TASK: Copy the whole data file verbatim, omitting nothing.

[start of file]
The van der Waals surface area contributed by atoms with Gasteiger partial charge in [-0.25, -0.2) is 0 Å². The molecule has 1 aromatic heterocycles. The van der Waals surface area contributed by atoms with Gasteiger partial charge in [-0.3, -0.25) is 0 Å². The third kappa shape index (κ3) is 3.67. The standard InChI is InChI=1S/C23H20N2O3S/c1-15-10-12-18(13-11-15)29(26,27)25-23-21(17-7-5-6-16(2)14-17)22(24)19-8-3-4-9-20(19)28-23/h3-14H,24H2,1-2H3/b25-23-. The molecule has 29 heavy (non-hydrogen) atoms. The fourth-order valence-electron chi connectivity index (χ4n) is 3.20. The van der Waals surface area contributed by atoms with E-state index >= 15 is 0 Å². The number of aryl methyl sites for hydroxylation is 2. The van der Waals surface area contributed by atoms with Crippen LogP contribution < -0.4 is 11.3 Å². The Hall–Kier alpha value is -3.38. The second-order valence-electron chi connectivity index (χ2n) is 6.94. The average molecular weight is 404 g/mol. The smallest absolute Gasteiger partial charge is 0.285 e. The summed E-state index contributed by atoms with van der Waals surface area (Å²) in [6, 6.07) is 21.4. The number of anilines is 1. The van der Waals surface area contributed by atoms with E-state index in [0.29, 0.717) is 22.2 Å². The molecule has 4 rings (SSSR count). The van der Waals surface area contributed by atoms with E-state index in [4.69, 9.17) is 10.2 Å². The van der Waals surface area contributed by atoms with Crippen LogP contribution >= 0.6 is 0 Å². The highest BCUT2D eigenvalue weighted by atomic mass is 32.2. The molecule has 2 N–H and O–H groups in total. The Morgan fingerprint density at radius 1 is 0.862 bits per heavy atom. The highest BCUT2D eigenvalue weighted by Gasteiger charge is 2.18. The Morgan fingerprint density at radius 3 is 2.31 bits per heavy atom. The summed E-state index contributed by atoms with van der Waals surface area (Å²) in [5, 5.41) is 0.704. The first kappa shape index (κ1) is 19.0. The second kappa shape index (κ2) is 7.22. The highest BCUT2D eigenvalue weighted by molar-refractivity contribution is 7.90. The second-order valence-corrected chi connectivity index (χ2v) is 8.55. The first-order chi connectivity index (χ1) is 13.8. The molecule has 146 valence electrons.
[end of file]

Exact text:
The van der Waals surface area contributed by atoms with Gasteiger partial charge in [-0.25, -0.2) is 0 Å². The molecule has 1 aromatic heterocycles. The van der Waals surface area contributed by atoms with Gasteiger partial charge in [-0.3, -0.25) is 0 Å². The third kappa shape index (κ3) is 3.67. The standard InChI is InChI=1S/C23H20N2O3S/c1-15-10-12-18(13-11-15)29(26,27)25-23-21(17-7-5-6-16(2)14-17)22(24)19-8-3-4-9-20(19)28-23/h3-14H,24H2,1-2H3/b25-23-. The molecule has 29 heavy (non-hydrogen) atoms. The fourth-order valence-electron chi connectivity index (χ4n) is 3.20. The van der Waals surface area contributed by atoms with E-state index >= 15 is 0 Å². The number of aryl methyl sites for hydroxylation is 2. The van der Waals surface area contributed by atoms with Crippen LogP contribution < -0.4 is 11.3 Å². The Hall–Kier alpha value is -3.38. The second-order valence-electron chi connectivity index (χ2n) is 6.94. The average molecular weight is 404 g/mol. The smallest absolute Gasteiger partial charge is 0.285 e. The summed E-state index contributed by atoms with van der Waals surface area (Å²) in [6, 6.07) is 21.4. The number of anilines is 1. The van der Waals surface area contributed by atoms with E-state index in [0.29, 0.717) is 22.2 Å². The molecule has 4 rings (SSSR count). The van der Waals surface area contributed by atoms with E-state index in [4.69, 9.17) is 10.2 Å². The van der Waals surface area contributed by atoms with Crippen LogP contribution >= 0.6 is 0 Å². The highest BCUT2D eigenvalue weighted by atomic mass is 32.2. The molecule has 2 N–H and O–H groups in total. The Morgan fingerprint density at radius 1 is 0.862 bits per heavy atom. The highest BCUT2D eigenvalue weighted by Gasteiger charge is 2.18. The Morgan fingerprint density at radius 3 is 2.31 bits per heavy atom. The summed E-state index contributed by atoms with van der Waals surface area (Å²) in [5, 5.41) is 0.704. The first kappa shape index (κ1) is 19.0. The second kappa shape index (κ2) is 7.22. The highest BCUT2D eigenvalue weighted by molar-refractivity contribution is 7.90. The second-order valence-corrected chi connectivity index (χ2v) is 8.55. The first-order chi connectivity index (χ1) is 13.8. The molecule has 146 valence electrons.